A rival national draw that promises to make competitors millionaires and to take the lottery out of donating money to charity was today dismissed as a threat by Lotto operator Camelot.
The new game, Chariotlottery, is due to launch in October and will allow players to choose which good causes benefit from an estimated weekly fund of £600,000.
It has already won backing from City businessman who believe that the game could tap into supposed disillusionment with National Lottery grants awarded to minority groups.
Earlier this year it was revealed that the now defunct Community Fund had awarded £1.4 million in lottery money to support asylum seeker groups in a six-week period, while ex-servicemens charities had been awarded just £28,000.
Lottery cash chiefs, who award around £23 million a week to charity, also confirmed £340,000 had been donated to a group to assist asylum-seekers fight deportation and £270,000 to a body to train Peruvians to breed plumper guinea pigs.
The new internet-only game, which will be played for a £1 stake in the same manner as the ticket-based lottery, will operate five draws a week each benefiting a different charity.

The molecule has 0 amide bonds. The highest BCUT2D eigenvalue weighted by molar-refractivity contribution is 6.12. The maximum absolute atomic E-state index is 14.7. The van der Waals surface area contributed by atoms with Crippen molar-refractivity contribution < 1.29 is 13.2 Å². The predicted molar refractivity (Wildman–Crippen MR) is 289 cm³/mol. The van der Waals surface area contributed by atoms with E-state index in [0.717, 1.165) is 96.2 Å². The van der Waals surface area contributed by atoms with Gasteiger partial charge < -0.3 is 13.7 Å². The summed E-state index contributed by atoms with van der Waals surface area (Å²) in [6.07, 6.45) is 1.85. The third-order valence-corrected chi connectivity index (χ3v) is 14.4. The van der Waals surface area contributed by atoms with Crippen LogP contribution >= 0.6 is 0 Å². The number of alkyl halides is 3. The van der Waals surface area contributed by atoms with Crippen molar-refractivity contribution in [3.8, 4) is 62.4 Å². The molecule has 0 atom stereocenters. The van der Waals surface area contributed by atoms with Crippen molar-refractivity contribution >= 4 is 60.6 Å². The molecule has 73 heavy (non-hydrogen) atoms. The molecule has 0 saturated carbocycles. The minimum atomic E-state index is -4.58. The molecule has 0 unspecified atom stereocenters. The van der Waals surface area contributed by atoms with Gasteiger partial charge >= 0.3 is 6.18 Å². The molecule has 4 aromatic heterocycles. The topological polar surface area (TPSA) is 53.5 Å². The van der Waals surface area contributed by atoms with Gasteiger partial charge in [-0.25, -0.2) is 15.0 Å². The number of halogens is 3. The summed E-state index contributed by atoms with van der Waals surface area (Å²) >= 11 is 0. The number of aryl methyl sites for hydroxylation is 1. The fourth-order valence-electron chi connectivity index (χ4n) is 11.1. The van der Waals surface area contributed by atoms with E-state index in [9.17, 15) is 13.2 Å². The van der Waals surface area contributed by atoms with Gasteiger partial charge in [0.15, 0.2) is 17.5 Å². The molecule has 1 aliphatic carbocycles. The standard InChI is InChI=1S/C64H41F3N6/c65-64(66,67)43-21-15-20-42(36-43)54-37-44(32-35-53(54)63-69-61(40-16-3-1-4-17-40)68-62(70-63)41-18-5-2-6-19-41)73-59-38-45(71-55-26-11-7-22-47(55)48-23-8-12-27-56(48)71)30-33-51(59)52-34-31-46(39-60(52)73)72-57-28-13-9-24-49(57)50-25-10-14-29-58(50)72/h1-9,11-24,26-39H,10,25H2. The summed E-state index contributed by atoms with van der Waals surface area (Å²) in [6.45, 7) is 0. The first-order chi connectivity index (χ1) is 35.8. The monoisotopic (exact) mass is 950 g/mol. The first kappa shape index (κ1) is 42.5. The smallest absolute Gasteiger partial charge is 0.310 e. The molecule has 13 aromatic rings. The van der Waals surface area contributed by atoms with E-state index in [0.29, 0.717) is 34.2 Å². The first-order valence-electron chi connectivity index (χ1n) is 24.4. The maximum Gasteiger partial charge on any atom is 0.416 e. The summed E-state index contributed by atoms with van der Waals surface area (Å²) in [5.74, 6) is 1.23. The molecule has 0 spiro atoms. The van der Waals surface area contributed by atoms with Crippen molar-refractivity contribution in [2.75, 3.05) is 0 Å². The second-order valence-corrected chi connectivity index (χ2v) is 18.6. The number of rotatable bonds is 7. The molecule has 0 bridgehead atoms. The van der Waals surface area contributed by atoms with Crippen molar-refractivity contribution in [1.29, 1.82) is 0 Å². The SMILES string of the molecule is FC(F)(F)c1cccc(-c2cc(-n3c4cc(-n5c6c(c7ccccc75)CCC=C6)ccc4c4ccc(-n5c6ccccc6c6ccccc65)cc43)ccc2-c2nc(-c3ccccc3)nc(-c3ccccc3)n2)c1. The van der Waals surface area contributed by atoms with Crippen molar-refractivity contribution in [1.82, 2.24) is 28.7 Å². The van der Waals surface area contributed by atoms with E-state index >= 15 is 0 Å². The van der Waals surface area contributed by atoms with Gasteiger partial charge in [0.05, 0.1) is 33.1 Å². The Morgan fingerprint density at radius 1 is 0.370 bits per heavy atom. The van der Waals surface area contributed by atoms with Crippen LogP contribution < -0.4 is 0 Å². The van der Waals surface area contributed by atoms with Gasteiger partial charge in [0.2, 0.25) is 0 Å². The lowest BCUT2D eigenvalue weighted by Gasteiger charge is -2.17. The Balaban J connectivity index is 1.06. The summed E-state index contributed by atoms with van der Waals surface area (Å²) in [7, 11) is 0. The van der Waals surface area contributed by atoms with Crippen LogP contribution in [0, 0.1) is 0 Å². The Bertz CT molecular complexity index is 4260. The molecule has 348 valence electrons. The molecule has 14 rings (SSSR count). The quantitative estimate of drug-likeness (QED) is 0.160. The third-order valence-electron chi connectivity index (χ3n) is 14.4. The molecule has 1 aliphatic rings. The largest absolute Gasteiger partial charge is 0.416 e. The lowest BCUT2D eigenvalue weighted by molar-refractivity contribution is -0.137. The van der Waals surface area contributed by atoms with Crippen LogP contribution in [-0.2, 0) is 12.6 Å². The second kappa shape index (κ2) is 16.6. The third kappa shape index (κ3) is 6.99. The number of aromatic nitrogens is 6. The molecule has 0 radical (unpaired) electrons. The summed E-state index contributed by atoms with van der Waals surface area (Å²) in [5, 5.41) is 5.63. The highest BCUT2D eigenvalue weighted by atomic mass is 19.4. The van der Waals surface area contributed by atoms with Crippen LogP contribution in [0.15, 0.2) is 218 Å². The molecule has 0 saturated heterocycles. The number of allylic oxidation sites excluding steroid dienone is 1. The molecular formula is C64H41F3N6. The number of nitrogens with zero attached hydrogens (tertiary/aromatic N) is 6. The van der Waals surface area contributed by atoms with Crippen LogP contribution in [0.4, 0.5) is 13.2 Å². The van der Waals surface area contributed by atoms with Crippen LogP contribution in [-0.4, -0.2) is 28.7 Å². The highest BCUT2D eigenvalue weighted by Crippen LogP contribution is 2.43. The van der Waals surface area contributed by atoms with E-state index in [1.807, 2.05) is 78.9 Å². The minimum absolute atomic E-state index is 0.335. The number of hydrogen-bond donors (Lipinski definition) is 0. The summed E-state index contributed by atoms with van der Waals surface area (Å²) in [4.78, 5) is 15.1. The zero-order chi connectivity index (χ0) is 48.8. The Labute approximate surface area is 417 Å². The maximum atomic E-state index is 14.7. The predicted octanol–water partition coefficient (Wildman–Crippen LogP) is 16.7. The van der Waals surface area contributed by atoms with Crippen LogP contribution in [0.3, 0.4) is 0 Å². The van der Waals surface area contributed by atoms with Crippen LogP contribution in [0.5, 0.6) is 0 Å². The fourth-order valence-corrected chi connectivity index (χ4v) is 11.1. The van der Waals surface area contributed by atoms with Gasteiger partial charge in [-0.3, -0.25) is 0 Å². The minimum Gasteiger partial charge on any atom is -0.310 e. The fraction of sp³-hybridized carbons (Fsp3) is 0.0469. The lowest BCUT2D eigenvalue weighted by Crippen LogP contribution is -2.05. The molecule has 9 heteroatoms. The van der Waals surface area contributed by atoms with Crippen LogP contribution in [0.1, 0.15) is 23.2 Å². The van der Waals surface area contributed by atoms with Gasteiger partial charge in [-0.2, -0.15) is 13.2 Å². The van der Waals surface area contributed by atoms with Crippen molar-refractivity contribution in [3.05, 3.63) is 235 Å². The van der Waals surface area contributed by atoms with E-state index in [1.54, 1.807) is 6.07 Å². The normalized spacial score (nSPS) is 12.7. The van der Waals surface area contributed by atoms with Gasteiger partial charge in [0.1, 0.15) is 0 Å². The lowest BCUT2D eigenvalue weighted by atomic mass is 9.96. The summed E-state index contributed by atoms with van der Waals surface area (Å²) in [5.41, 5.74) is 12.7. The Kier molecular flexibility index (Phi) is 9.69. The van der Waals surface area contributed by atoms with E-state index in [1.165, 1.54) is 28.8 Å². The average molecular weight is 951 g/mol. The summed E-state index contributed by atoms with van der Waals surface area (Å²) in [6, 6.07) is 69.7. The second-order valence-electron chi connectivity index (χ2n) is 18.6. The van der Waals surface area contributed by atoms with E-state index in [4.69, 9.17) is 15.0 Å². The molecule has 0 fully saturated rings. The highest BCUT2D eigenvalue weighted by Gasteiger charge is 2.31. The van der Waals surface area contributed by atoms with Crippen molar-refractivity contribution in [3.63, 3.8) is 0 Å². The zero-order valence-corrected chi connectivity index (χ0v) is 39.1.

Players will be able to select which charity they wish their stake to support and bosses expect to feature leading good causes up to five times a year.
As Camelot holds the UKs only licence to run a paper lottery, the Gaming Board can only allow the new draw to operate as a society lottery.
It means that Chariotlottery will not pay the same 12p in the pound duty on ticket sales, or be permitted to offer roll-over prizes.
Organisers claim that if no tickets match all six drawn numbers in a particular game, the weekly jackpot prize will be awarded to the gambler with the closest selection cutting the odds of a £1 million win from one in 14 million to one in 666,000.
A National Lottery spokesman today rejected claims that the new draw could cause a further slump in ticket sales for the twice-weekly Lotto draws.
We are not afraid of competition, the UK lottery has raised over £15.8 billion for good causes since 1994, he said.
Indeed, we would be happy to compare sales figures and returns to charity after one full operating period.